1. Choose a neutral with a recognized expertise in the substantive area where the dispute lies, a good working knowledge of recent outcomes in similar cases, and familiarity with your forum and judge/arbitrator. Knowledge is power in mediation.
  2. Look for someone the other side will listen to and respect. One big mistake lawyers sometimes make is trying to persuade opposing counsel to go with a mediator they privately believe might “favor” their side of the case. It is unrealistic to expect a quality neutral to have a bias in this regard.
  3. Engage your clients in vetting the possible candidates so they become invested in the success of the mediation early on and get a sense of the control the parties have over the resolution process. Client participation in the selection of the mediator also increases the chances the mediator will be able to connect with your client in a way that positively impacts the chances for settlement.

Preparation. The second ingredient in the persuasion recipe is the preparation of counsel, the client, and the mediator. This starts with the submission of a great mediation statement that is not consumed with nuanced arguments on the merits but instead arms the mediator with ideas about creative solutions to the sticking points that might hamper settlement. Educate your mediator about how the dispute ended up in litigation and the major obstacles that have blocked resolution to date. Give your mediator a heads-up if emotions are running high—this is a problem the mediator will want to tackle early on. Lastly, if you need the mediator’s help in managing your client’s expectations, give your mediator a call to discuss the problem and strategize how the mediator can collaborate with counsel to focus the client on all the benefits of settlement counter-offers in the caucuses.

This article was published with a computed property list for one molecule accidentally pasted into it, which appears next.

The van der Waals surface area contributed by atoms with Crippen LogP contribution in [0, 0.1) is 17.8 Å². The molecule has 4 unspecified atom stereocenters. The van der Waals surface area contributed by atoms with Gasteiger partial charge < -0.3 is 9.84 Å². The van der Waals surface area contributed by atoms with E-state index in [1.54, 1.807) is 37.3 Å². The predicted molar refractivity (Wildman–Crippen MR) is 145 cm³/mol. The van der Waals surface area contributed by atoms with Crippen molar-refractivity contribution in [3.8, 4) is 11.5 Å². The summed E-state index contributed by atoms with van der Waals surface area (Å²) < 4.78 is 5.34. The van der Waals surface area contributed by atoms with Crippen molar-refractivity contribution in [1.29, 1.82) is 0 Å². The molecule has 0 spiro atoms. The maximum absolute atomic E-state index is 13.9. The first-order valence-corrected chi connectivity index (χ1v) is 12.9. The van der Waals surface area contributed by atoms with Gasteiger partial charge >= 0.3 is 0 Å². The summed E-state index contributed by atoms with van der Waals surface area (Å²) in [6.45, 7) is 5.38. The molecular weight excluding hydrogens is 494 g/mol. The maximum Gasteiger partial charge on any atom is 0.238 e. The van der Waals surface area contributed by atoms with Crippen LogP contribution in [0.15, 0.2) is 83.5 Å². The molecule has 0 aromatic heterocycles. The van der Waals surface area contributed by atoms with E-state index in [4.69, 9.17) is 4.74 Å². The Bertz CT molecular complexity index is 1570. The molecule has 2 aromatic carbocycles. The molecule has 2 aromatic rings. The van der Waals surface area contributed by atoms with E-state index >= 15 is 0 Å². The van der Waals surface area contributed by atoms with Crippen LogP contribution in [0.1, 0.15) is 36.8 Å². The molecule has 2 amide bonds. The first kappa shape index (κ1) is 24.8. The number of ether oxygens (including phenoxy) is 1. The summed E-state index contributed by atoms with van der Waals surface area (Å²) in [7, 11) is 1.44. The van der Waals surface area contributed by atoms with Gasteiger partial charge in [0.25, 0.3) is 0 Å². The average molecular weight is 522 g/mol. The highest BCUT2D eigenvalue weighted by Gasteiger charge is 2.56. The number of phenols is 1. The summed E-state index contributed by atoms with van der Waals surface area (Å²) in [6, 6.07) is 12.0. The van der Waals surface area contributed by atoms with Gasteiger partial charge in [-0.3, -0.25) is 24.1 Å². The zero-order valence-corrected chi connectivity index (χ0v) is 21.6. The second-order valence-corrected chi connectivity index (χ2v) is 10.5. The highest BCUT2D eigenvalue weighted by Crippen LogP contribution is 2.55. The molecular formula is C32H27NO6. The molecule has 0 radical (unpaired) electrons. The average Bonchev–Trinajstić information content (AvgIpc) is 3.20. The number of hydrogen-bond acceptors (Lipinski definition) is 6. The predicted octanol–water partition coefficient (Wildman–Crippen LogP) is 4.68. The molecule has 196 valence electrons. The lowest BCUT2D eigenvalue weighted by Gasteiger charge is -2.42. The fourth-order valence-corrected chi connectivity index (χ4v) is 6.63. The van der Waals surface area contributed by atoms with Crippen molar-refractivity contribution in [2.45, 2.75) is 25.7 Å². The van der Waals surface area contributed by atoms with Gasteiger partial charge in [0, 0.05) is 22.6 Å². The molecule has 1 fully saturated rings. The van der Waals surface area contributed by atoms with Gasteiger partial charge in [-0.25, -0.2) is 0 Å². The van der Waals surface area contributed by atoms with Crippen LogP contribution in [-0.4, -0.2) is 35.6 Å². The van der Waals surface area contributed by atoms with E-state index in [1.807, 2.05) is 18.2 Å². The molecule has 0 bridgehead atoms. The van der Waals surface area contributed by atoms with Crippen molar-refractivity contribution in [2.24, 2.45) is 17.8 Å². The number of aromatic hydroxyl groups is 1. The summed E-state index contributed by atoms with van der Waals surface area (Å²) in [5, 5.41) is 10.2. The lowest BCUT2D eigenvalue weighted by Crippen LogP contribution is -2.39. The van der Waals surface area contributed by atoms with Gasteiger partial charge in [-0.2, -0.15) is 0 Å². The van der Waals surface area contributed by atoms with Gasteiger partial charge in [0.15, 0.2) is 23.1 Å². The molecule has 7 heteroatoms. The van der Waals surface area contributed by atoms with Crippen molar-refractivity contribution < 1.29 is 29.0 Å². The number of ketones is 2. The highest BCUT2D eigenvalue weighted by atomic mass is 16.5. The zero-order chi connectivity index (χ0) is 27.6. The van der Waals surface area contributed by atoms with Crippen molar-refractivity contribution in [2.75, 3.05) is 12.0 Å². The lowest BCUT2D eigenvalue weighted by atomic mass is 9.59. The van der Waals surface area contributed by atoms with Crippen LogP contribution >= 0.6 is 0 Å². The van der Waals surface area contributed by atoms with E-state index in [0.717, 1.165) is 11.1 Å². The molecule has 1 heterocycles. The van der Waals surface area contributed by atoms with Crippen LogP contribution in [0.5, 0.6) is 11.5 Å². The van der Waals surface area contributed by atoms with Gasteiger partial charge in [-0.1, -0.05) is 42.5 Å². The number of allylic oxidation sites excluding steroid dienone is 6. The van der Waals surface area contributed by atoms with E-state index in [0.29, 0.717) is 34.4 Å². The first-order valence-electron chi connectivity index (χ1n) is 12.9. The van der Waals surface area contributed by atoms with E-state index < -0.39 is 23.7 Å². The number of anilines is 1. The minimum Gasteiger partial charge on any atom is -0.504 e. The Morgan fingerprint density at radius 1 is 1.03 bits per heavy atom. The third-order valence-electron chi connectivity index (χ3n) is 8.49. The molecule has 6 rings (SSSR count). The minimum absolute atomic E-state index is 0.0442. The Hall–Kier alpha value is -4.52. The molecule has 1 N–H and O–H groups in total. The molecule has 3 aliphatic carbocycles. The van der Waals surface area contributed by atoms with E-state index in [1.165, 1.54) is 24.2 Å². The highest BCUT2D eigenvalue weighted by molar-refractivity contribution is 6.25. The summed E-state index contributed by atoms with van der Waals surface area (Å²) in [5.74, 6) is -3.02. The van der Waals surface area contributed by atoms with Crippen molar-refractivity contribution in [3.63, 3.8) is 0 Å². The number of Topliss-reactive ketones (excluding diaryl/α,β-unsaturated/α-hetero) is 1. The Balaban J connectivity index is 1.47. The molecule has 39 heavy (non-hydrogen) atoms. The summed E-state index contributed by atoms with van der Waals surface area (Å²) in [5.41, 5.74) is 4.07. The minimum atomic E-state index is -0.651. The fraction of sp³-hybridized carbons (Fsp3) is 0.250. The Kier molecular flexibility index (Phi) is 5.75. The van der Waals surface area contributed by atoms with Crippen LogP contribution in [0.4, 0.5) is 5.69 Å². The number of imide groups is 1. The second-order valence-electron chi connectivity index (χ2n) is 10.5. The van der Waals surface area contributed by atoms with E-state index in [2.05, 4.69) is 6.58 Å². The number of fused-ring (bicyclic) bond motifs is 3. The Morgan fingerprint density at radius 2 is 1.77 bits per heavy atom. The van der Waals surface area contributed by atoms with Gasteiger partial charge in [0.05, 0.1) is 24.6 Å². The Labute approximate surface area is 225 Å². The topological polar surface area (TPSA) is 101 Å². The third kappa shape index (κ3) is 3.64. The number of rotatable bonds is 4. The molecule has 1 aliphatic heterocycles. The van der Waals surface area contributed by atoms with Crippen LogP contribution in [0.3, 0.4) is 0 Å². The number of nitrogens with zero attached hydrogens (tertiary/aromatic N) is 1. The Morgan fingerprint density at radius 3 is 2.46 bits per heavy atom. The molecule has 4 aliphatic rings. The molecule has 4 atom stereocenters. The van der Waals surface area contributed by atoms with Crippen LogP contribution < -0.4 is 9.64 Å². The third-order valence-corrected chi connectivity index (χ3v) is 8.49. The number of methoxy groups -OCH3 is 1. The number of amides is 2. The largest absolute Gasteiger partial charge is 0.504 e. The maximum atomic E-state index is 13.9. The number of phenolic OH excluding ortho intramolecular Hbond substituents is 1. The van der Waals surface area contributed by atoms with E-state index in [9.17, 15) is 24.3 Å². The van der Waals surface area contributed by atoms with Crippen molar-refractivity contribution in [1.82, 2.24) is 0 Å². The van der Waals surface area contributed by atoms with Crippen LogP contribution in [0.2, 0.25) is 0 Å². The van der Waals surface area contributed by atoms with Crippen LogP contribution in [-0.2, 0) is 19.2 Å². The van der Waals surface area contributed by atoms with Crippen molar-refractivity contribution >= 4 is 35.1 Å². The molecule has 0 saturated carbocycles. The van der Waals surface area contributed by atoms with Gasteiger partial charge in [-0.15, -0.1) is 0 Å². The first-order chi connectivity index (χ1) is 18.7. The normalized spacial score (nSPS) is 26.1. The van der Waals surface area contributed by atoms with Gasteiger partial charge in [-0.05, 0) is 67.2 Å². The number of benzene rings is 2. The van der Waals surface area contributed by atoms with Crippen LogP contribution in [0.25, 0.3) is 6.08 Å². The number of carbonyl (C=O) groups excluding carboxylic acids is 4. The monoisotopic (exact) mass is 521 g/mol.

Helpful mediation statements are pragmatic. They focus more on deal points than the legal issues. For example, if insurance is involved, your mediator will want access to the adjuster and coverage counsel if there are issues in that regard. Are there non-monetary settlement terms that impact value independent of the merits of the legal claim, and when is the best time to raise them? A good example of how a non-monetary issue can drive the monetary value of a claim is in sexual harassment cases where defendants’ desire for confidentiality is uppermost in their mind. But the defendant sometimes decides not to push the issue at the outset for fear it will dramatically drive up the price of settlement. Work with your mediator in confidence to develop a strategy that will address hot-button issues early on and not leave them lingering until the end of the day when they could cause an impasse because a critical non-monetary term was not baked into case valuation from the outset.